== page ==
His place and his peo­ple

Jen­nifer Levasseur

The Weekend Australian - Review - - Books -

FOR­GET The Big Easy and James Bond’s al­li­ga­tor-hop­ping scene in Live and Let Die . If you want to find the real New Orleans, open Tim Gautreaux’s new novel, The Miss­ing . Like New York or Paris, New Orleans finds it­self fab­ri­cated and rhap­sodised in song, film and lit­er­a­ture. But none has been the sub­ject of lazier car­i­ca­ture than the City that Care For­got.

Tim Gautreaux has built his lit­er­ary ca­reer on chron­i­cling the rich lan­guage and cul­ture of Louisiana. If he says they talk that way, they do. And if he feeds his char­ac­ters a dish, you’d bet­ter be­lieve that’s what the real folks eat.

In the tra­di­tion of Faulkner or Joyce ( or for that mat­ter, Philip Roth or Na­dine Gordimer), Gautreaux mines a deep cav­ity — his own place and peo­ple and their con­cerns — that he may never ex­haust. The world of lit­er­a­ture is all the richer for it.

Gautreaux is a dis­tin­guished au­thor who re­alises that, first and fore­most, most read­ers want a story, a be­liev­able one that rolls without hic­cup, plau­si­bly en­ter­tains, in­vites ques­tions and emo­tion, grips the reader without slack.

The Miss­ing , set in 1920s New Orleans and its sur­rounds, pro­vides all that and more. Gaut- reaux has placed each char­ac­ter and scene — ev­ery comma — with the care and skill of a mas­ter whose ego is noth­ing in com­par­i­son to his con­cern for the work.

Here is a sto­ry­teller with a yarn that read­ers won’t want to in­ter­rupt.

Sam Si­moneaux, small-town Louisiana boy just back from the war, has a job he loves ( head floor­walker of Krine’s depart­ment store), a loving wife and the mem­ory of his baby son who died of a fever.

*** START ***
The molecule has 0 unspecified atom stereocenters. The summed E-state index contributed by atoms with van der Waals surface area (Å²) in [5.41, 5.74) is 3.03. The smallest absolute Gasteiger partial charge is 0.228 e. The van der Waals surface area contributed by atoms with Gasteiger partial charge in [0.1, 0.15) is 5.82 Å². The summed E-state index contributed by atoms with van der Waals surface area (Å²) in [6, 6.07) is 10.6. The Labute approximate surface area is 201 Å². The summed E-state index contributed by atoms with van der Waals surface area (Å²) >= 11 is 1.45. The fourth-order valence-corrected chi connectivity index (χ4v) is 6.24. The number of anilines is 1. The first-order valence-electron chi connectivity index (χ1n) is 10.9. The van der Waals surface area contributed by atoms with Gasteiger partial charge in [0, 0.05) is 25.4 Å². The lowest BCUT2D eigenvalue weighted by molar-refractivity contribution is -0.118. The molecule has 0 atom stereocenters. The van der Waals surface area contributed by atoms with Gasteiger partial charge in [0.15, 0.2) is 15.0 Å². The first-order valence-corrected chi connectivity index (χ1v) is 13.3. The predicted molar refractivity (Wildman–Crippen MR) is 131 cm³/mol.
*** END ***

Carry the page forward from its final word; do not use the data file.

He has re­grets from his brief tour of duty in France, though he missed any real action, arriving just af­ter the Armistice. Back in New Orleans, where he can play the mu­sic he loves, life can’t get much bet­ter. And it doesn’t.

On his watch, a cou­ple loses their young daugh­ter in the store. He hunts for her but doesn’t lock the build­ing. The par­ents blame Sam, whose boss fires him. He can re­claim his job only if he re­cov­ers the lost girl.

In a less be­liev­able novel, Sam would leap into the streets and leave no stone un­turned un­til he could place Lily back in her mother’s arms. In The Miss­ing , he won­ders whether it re­ally is his fault at all. And even if it is, where can he pos­si­bly be­gin?

The dis­traught par­ents, Ted and Elsie Weller, are jazz mu­si­cians, wend­ing their way up and down the Mis­sis­sippi on an ex­cur­sion steamer, stop­ping at towns along the river to pro­vide a night’s danc­ing.

They’re due to leave, and have no money to fund the search. Sam must con­tinue it for them.

He joins the boat, serv­ing as third mate and re­lief pi­anist, with a goal to search ev­ery town

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